Monthly Archives: June 2014

The Supreme Court Says Public Employee’s Court Testimony Protected From Retaliation Under The First Amendment, At Least To The Extent Testifying Is Not A Job Duty

Eight years ago the United States Supreme Court, in Garcetti v. Ceballos, instructed that speech undertaken pursuant to a public employee’s job duties is “employee” speech and not “citizen” speech, and hence is not protected by the First Amendment. Since issuance of Garcetti, lower courts have wrestled with the task of determining exactly when an…

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How Important is Attendance at Work?

The answer seems obvious. The employer must decide what hours of work are best for producing its products or serving its customers, and employees must maintain regular and reliable attendance during those hours. In fact, non-exempt employees are paid by the hour because they only provide value for the company when they are at work…

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Some Little-Known Leave of Absence Requirements

Connecticut employers are generally familiar with the chief leave of absence requirements, such as family and medical leave (starting with employers of 50 or more employees who are covered by federal FMLA) or leave for military personnel called to active duty. But there are some other requirements, more rarely encountered, that create other leave obligations.…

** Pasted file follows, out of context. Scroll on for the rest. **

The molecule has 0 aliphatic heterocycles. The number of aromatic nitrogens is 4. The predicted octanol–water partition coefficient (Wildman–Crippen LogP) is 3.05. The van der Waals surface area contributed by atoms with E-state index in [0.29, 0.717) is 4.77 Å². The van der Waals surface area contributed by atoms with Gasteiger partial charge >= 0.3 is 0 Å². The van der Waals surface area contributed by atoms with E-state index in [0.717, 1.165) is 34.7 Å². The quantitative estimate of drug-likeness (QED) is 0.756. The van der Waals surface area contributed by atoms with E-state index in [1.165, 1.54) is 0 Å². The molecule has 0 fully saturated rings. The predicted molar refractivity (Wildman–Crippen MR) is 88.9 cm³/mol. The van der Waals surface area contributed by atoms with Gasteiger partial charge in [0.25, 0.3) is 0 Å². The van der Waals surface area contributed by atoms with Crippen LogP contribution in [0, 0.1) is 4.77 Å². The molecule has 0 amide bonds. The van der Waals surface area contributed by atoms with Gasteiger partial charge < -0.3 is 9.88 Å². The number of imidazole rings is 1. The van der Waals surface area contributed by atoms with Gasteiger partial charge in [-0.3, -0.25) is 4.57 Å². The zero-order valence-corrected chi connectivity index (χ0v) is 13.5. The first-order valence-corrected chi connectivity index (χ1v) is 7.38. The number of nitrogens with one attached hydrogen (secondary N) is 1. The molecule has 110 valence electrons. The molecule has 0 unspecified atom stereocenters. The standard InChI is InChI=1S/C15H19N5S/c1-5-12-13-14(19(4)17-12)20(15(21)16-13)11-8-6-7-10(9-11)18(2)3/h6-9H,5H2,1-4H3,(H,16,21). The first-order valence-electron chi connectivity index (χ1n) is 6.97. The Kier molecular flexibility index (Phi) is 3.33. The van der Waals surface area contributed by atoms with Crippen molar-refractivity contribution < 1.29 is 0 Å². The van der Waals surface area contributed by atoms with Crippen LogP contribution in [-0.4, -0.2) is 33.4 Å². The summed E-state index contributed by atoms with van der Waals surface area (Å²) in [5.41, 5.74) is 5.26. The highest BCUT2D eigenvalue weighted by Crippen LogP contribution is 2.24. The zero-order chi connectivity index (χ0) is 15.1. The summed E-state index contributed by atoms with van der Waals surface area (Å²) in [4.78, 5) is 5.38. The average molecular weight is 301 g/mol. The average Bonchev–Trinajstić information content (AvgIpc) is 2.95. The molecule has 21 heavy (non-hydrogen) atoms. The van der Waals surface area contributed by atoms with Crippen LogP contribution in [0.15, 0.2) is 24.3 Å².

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Connecticut Congressman Sponsors “Payroll Fraud Prevention Act”

Readers of this blog will be aware that the misclassification of employees as independent contractors has been a major concern of state and federal authorities for several years. Employers don’t provide workers compensation insurance for independent contractors, they’re not eligible for unemployment compensation benefits, and they’re not paid overtime if they work more than 40…

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Pregnancy and “Forced Sick Leave.” The Intersection of State and Federal Law, and What Is Permissible In the Connecticut Workplace

The situation that is at the epicenter of a recent controversy involving a Pier 1 employee, and a recent Connecticut federal court case, arises in the context of a pregnant employee being unable to carry out essential job functions due to a pregnancy-related condition.  The employer may then “force” the employee to commence the use…

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